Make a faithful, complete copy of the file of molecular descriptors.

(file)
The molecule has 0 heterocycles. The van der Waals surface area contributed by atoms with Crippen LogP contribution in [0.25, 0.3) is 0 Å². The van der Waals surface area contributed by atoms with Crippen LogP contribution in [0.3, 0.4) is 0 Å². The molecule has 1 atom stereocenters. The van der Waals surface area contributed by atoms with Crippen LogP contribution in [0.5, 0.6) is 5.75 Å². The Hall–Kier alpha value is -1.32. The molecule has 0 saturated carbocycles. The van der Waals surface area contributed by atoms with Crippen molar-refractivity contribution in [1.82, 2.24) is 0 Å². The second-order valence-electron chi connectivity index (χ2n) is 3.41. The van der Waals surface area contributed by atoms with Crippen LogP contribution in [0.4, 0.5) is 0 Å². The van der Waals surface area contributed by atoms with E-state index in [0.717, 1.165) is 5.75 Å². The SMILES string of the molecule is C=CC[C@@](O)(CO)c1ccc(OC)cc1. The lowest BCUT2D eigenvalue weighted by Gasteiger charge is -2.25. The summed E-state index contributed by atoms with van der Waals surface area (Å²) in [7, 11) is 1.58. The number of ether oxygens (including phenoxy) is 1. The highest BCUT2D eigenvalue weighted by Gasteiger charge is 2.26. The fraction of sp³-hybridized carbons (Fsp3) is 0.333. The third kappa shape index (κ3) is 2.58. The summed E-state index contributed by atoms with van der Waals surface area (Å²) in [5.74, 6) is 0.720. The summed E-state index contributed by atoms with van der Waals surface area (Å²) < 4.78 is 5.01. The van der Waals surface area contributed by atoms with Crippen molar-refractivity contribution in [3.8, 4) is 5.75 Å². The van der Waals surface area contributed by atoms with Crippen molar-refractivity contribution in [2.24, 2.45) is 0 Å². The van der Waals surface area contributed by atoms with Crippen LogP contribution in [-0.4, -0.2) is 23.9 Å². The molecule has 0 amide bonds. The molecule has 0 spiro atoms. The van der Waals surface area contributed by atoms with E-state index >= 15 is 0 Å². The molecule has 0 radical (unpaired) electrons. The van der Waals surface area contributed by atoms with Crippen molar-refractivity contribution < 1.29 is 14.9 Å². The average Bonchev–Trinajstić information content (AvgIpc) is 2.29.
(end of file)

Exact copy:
The molecule has 0 heterocycles. The van der Waals surface area contributed by atoms with Crippen LogP contribution in [0.25, 0.3) is 0 Å². The van der Waals surface area contributed by atoms with Crippen LogP contribution in [0.3, 0.4) is 0 Å². The molecule has 1 atom stereocenters. The van der Waals surface area contributed by atoms with Crippen LogP contribution in [0.5, 0.6) is 5.75 Å². The Hall–Kier alpha value is -1.32. The molecule has 0 saturated carbocycles. The van der Waals surface area contributed by atoms with Crippen molar-refractivity contribution in [1.82, 2.24) is 0 Å². The second-order valence-electron chi connectivity index (χ2n) is 3.41. The van der Waals surface area contributed by atoms with Crippen LogP contribution in [0.4, 0.5) is 0 Å². The van der Waals surface area contributed by atoms with E-state index in [0.717, 1.165) is 5.75 Å². The SMILES string of the molecule is C=CC[C@@](O)(CO)c1ccc(OC)cc1. The lowest BCUT2D eigenvalue weighted by Gasteiger charge is -2.25. The summed E-state index contributed by atoms with van der Waals surface area (Å²) in [7, 11) is 1.58. The number of ether oxygens (including phenoxy) is 1. The highest BCUT2D eigenvalue weighted by Gasteiger charge is 2.26. The fraction of sp³-hybridized carbons (Fsp3) is 0.333. The third kappa shape index (κ3) is 2.58. The summed E-state index contributed by atoms with van der Waals surface area (Å²) in [5.74, 6) is 0.720. The summed E-state index contributed by atoms with van der Waals surface area (Å²) < 4.78 is 5.01. The van der Waals surface area contributed by atoms with Crippen molar-refractivity contribution in [3.8, 4) is 5.75 Å². The van der Waals surface area contributed by atoms with Crippen molar-refractivity contribution in [2.24, 2.45) is 0 Å². The van der Waals surface area contributed by atoms with Crippen LogP contribution in [-0.4, -0.2) is 23.9 Å². The molecule has 0 amide bonds. The molecule has 0 spiro atoms. The van der Waals surface area contributed by atoms with E-state index >= 15 is 0 Å². The molecule has 0 radical (unpaired) electrons. The van der Waals surface area contributed by atoms with Crippen molar-refractivity contribution < 1.29 is 14.9 Å². The average Bonchev–Trinajstić information content (AvgIpc) is 2.29.